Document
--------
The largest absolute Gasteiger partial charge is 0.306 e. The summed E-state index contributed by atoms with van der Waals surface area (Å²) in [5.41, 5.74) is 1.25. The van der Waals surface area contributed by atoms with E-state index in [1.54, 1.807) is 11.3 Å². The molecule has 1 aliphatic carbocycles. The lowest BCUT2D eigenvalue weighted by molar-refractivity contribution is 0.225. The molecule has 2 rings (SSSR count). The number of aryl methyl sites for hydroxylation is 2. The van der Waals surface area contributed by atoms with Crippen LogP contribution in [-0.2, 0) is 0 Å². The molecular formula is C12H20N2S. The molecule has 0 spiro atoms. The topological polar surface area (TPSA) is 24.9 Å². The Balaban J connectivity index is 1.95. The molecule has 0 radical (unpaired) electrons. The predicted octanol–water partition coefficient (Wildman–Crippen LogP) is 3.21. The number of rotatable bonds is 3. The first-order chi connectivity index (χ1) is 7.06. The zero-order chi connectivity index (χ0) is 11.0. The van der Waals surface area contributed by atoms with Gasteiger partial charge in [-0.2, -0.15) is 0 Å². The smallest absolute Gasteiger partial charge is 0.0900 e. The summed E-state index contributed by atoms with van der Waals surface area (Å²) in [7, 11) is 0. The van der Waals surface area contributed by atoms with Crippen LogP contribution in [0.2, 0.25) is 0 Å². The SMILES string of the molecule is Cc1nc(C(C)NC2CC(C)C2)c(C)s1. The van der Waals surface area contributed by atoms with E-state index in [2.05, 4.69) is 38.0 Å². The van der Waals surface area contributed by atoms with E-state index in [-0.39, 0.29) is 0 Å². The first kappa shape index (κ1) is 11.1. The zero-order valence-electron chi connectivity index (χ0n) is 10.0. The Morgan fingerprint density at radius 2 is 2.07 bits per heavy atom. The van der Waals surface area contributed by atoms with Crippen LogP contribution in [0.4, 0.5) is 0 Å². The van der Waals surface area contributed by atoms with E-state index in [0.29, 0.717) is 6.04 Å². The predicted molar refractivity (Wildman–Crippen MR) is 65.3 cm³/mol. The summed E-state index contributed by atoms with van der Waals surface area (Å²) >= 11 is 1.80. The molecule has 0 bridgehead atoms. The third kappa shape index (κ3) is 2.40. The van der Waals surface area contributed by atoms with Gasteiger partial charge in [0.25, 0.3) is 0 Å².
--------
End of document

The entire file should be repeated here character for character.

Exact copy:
The largest absolute Gasteiger partial charge is 0.306 e. The summed E-state index contributed by atoms with van der Waals surface area (Å²) in [5.41, 5.74) is 1.25. The van der Waals surface area contributed by atoms with E-state index in [1.54, 1.807) is 11.3 Å². The molecule has 1 aliphatic carbocycles. The lowest BCUT2D eigenvalue weighted by molar-refractivity contribution is 0.225. The molecule has 2 rings (SSSR count). The number of aryl methyl sites for hydroxylation is 2. The van der Waals surface area contributed by atoms with Crippen LogP contribution in [-0.2, 0) is 0 Å². The molecular formula is C12H20N2S. The molecule has 0 spiro atoms. The topological polar surface area (TPSA) is 24.9 Å². The Balaban J connectivity index is 1.95. The molecule has 0 radical (unpaired) electrons. The predicted octanol–water partition coefficient (Wildman–Crippen LogP) is 3.21. The number of rotatable bonds is 3. The first-order chi connectivity index (χ1) is 7.06. The zero-order chi connectivity index (χ0) is 11.0. The van der Waals surface area contributed by atoms with Gasteiger partial charge in [-0.2, -0.15) is 0 Å². The smallest absolute Gasteiger partial charge is 0.0900 e. The summed E-state index contributed by atoms with van der Waals surface area (Å²) in [7, 11) is 0. The van der Waals surface area contributed by atoms with Crippen LogP contribution in [0.2, 0.25) is 0 Å². The SMILES string of the molecule is Cc1nc(C(C)NC2CC(C)C2)c(C)s1. The van der Waals surface area contributed by atoms with E-state index in [2.05, 4.69) is 38.0 Å². The van der Waals surface area contributed by atoms with E-state index in [-0.39, 0.29) is 0 Å². The first kappa shape index (κ1) is 11.1. The zero-order valence-electron chi connectivity index (χ0n) is 10.0. The Morgan fingerprint density at radius 2 is 2.07 bits per heavy atom. The van der Waals surface area contributed by atoms with Crippen LogP contribution in [0.4, 0.5) is 0 Å². The van der Waals surface area contributed by atoms with E-state index in [0.29, 0.717) is 6.04 Å². The predicted molar refractivity (Wildman–Crippen MR) is 65.3 cm³/mol. The summed E-state index contributed by atoms with van der Waals surface area (Å²) >= 11 is 1.80. The molecule has 0 bridgehead atoms. The third kappa shape index (κ3) is 2.40. The van der Waals surface area contributed by atoms with Gasteiger partial charge in [0.25, 0.3) is 0 Å².